Re: [Custom Elements] They are globals.

2016-04-12 Thread /#!/JoePea
On Mon, Apr 11, 2016 at 4:44 PM, Ryosuke Niwa wrote: > You'd have to instead write it as "new SomeClass(this.shadowRoot)" and then > (1) needs to be modified as: `super(..arguments)` to pass the argument along > to the HTMLElement constructor. For sure, similar to the examples

Re: [Custom Elements] They are globals.

2016-04-11 Thread Ryosuke Niwa
> On Apr 11, 2016, at 2:29 PM, /#!/JoePea wrote: > > What if custom elements can be registered on a shadow-root basis, so > that the author of a Custom Element (one that isn't registered by > default) can register a bunch of elements that it's shadow root will > use, passing

Re: [Custom Elements] They are globals.

2016-04-11 Thread /#!/JoePea
I get what you mean about the behaviors defined from classes that exist in the scope, in React. The really great thing about React is the ability to compose a class by using multiple classes to return the render spec. One of React's strong-points at a high level is it offers encapsulation where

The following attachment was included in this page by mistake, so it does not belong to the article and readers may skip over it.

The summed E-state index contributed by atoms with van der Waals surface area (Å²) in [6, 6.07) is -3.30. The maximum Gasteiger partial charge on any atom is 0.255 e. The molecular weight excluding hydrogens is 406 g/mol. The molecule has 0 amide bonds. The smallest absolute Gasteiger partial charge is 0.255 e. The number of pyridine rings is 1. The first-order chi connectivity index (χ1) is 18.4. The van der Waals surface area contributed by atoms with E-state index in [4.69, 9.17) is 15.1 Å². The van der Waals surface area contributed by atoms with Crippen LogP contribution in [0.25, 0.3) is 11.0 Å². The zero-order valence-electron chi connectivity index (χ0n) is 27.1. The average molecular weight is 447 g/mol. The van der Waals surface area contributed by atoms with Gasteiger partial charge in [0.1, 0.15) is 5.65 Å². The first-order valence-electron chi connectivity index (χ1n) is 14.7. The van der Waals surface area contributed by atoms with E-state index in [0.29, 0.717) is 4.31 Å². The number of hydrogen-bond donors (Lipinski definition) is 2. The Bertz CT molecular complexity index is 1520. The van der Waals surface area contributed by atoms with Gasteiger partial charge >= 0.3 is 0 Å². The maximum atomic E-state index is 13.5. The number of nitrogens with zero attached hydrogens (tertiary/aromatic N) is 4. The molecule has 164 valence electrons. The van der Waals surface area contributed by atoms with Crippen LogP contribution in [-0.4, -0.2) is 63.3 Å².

RE: [Custom Elements] They are globals.

2016-04-11 Thread Domenic Denicola
I think you are being misled by a superficial similarity with React's JSX. JSX's `` desugars to `React.createElement(Foo)`, which creates a `` element with some of its behavior derived from the `Foo` class, found in JavaScript lexical scope. The `Foo` token has no impact on the DOM tree.

Re: [Custom Elements] They are globals.

2016-04-11 Thread Ryosuke Niwa
> On Apr 11, 2016, at 9:02 AM, /#!/JoePea wrote: > > Is it possible to take an approach more similar to React where Custom > Elements aren't registered in a global pool? What if two libraries we'd like > to use define elements of the same name, and we wish to import these